Exchange rate policy has profound consequences for economic development, financial crises, and international political conflict. Some governments in the developing world maintain excessively weak and "undervalued" exchange rates, a policy that promotes export-led development but often heightens tensions with foreign governments. Many other developing countries "overvalue" their exchange rates, which increases consumers' purchasing power but often reduces economic growth. In Demanding Devaluation, David Steinberg argues that the demands of powerful interest groups often dictate government decisions about the level of the exchange rate.Combining rich qualitative case studies of China, Argentina, South Korea, Mexico, and Iran with cross-national statistical analyses, Steinberg reveals that exchange rate policy is heavily influenced by a country's domestic political arrangements. Interest group demands influence exchange rate policy, and national institutional structures shape whether interest groups lobby for an undervalued or an overvalued rate. A country's domestic political system helps determine whether it undervalues its exchange rate and experiences explosive economic growth or if it overvalues its exchange rate and sees its economy stagnate as a result.
Introduction1. A Conditional Preference Theory of Undervalued Exchange Rates2. Cross-Country Patterns in Exchange Rate Policy and Preferences3. Why China Undervalues Its Exchange Rate: The Domestic Politics of Currency Manipulation4. The Political Appeal of Overvaluation: Industrial Interests and the Repeated Overvaluation of the Argentine Peso5. Interests, Institutions, and Exchange Rates in South Korea, Mexico, and IranConclusionAppendix: Author Interviews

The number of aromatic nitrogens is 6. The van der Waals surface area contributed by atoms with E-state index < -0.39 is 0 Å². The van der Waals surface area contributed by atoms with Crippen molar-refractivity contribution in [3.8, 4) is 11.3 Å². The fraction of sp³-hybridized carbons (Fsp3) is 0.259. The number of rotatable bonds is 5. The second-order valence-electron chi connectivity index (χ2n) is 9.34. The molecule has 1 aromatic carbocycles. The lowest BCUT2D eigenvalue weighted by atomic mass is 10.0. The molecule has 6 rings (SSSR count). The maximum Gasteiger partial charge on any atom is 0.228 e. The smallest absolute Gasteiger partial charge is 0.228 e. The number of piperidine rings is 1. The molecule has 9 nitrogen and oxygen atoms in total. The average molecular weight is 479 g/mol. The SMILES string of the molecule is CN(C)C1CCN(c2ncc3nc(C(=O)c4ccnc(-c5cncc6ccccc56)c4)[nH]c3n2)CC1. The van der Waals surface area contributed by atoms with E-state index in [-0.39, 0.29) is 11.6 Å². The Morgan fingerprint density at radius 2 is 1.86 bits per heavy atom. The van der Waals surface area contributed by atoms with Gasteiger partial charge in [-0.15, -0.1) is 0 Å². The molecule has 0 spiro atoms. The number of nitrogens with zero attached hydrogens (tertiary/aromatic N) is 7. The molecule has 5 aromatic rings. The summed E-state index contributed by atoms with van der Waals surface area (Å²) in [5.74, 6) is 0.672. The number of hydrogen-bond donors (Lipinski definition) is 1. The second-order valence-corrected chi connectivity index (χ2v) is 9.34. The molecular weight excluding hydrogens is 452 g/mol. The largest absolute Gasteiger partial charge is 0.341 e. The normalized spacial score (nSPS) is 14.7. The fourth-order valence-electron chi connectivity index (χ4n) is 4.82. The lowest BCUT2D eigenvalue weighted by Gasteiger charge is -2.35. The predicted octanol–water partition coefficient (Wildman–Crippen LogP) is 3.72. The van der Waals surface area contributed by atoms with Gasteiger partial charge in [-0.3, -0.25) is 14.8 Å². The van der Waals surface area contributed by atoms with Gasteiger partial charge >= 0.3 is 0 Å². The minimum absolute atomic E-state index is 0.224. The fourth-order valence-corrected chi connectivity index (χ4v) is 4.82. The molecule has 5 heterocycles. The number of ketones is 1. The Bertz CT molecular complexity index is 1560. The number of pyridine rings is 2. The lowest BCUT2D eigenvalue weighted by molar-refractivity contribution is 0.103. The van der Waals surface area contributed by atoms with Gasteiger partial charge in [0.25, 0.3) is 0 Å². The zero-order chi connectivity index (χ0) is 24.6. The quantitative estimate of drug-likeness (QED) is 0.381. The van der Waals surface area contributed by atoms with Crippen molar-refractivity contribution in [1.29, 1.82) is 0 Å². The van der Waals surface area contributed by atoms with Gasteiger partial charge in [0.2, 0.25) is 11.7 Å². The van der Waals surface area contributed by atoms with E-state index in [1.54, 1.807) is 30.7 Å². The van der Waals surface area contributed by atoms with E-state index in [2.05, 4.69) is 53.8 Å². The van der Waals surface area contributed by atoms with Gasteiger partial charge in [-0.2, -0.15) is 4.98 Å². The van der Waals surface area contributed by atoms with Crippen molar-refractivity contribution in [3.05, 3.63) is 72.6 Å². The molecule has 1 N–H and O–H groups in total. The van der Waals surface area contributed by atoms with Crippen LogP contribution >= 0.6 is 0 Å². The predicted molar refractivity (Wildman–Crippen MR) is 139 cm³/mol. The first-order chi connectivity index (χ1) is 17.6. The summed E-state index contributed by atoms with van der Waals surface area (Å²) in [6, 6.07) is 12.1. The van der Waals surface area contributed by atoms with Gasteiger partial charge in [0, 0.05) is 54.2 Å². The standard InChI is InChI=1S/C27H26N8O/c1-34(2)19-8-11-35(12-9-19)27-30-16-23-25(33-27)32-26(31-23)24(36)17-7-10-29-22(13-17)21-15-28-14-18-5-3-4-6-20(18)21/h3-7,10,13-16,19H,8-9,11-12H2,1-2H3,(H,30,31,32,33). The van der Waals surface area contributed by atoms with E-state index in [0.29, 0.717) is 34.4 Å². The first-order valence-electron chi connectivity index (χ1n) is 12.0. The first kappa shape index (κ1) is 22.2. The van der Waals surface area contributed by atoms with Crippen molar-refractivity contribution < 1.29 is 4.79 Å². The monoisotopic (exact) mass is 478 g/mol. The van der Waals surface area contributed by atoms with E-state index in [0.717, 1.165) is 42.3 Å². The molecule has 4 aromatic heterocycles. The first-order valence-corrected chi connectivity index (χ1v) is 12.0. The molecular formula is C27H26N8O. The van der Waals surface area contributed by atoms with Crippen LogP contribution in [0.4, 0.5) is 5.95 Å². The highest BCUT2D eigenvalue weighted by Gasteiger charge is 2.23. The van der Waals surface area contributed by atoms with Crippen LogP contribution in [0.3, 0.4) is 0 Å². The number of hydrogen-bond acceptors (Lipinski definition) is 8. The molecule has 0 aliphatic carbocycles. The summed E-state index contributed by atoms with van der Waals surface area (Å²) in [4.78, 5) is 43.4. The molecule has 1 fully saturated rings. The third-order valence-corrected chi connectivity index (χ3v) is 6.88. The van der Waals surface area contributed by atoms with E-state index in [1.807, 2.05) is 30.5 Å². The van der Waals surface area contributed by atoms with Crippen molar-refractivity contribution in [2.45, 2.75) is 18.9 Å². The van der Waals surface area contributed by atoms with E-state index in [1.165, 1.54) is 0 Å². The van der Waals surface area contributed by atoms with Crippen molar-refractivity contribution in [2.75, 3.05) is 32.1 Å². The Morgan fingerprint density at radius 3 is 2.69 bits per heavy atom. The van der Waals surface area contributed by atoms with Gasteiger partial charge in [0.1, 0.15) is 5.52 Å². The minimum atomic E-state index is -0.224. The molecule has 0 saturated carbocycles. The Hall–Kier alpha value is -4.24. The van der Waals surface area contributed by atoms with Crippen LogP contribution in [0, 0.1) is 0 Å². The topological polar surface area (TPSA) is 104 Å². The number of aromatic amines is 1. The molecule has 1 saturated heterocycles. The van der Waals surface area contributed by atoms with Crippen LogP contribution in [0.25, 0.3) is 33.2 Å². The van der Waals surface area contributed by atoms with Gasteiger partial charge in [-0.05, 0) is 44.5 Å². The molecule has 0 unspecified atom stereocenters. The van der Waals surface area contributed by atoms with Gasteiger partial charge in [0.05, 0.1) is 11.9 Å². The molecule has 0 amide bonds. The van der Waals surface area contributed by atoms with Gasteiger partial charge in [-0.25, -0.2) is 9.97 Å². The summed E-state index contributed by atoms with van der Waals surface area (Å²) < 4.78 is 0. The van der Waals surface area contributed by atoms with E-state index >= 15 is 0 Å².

"In Demanding Devaluation, David A. Steinberg addresses an enduring and fundamental puzzle of developing economies: Why, despite sound economic theory and strong empirical evidence that an undervalued exchange rate benefits long-term growth, do so many countries have an overvalued exchange rate? For Steinberg, the answer is politics. Skillfully mixing quantitative tests and compelling case studies, Steinberg shows how sectoral policy interests and state power intersect to shape the exchange rate. Scholars, students, and policymakers interested in understanding the political foundations of economic performance in the developing world will benefit from Steinberg's insightful and lucid analysis."
William T. Bernhard, University of Illinois at Urbana-Champaign, coauthor of Democratic Processes and Financial Markets: Pricing Politics
"Why does China maintain an artificially weak currency whereas Argentina and Mexico have historically maintained overvalued currencies? In Demanding Devaluation, David Steinberg offers an analytical framework centered on the preferences of manufacturers, the rights of workers, and the extent of state control over the financial system. This excellent book—with its compelling quantitative tests and in-depth case studies—will quickly become an essential read in the field of exchange rate politics."
David Andrew Singer, MIT, author of Regulating Capital: Setting Standards for the International Financial System